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A Freshman Design-Build-Launch Experience

[+] Author Affiliations
Cary A. Fisher

U. S. Air Force Academy

Paper No. IMECE2005-81611, pp. 339-345; 7 pages
  • ASME 2005 International Mechanical Engineering Congress and Exposition
  • Innovations in Engineering Education: Mechanical Engineering Education, Mechanical Engineering/Mechanical Engineering Technology Department Heads
  • Orlando, Florida, USA, November 5 – 11, 2005
  • Conference Sponsors: Mechanical Engineering Education
  • ISBN: 0-7918-4232-0 | eISBN: 0-7918-3769-6
  • Copyright © 2005 by ASME


This paper will describe an “Introduction to Engineering Systems” course taught to ALL freshmen students at the Air Force Academy. Not your normal freshman mechanical engineering course, Engineering 100 (ENGR100) is a web-based, hands-on systems design course where student teams design, analyze, build and fly a rocket-powered, controllable boost-glide “concept demonstrator.” Along the way they learn (in just-in-time fashion) the fundamentals of mechanical, electrical, aeronautical, astronautical, civil and environmental engineering. The course begins with a one-lesson design exercise, followed by a discussion of the “Engineering Method” and how it compares to (and differs from) the scientific method. Next, each team is given a Statement of Work (SOW), requiring them “to design, build, and test a concept demonstrator system...to represent the configuration, launch facilities, and mission profile of a Hypersonic Orbital Global Strike System (HOGSS).” The Statement of Work is somewhat daunting to most students, so we help them proceed as engineers do: break the big problem into smaller, more manageable projects. Students learn a bit about ballistics, drag, and the power of an interactive spreadsheet, before building and launching their model rockets on our parade field to verify their predictions. On-line tutorials help them understand the importance of paying attention to balsa wood grain alignment prior to glider launch day from the field house balcony. They see the importance of servo arm and control rod placement for best mechanical advantage using in-class models and videos. They verify the stability and control of their boost glider design, both on the spreadsheet and in our “homemade” wind tunnel. On launch day they experience the thrill of victory as well as the opportunity for redesign! Each lesson is peppered with both instructional and motivational videos keyed to the daily reading assignment. Class time is used for additional demonstrations, team meetings, reinforcement of the more challenging concepts, and plenty of lab design-build-test-redesign opportunities. Student teams document their progress in a structured “Team Binder,” and present their results in several formal briefings. This course has been taught to over 3000 students the past six semesters with impressive results, validated by various imbedded assessment methods.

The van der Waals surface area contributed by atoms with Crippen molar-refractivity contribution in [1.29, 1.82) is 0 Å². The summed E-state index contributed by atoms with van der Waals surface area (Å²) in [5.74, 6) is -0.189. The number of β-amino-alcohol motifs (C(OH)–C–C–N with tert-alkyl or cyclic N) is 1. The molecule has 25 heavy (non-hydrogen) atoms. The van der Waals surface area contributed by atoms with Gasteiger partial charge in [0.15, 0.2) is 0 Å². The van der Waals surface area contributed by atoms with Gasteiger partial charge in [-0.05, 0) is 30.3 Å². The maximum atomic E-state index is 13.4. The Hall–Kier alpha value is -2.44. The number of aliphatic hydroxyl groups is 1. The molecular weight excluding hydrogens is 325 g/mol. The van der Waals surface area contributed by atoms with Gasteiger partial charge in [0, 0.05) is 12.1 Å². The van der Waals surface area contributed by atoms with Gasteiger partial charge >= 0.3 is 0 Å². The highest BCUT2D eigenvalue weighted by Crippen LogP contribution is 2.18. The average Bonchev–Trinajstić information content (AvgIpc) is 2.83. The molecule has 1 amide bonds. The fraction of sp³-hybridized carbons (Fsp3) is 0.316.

Copyright © 2005 by ASME



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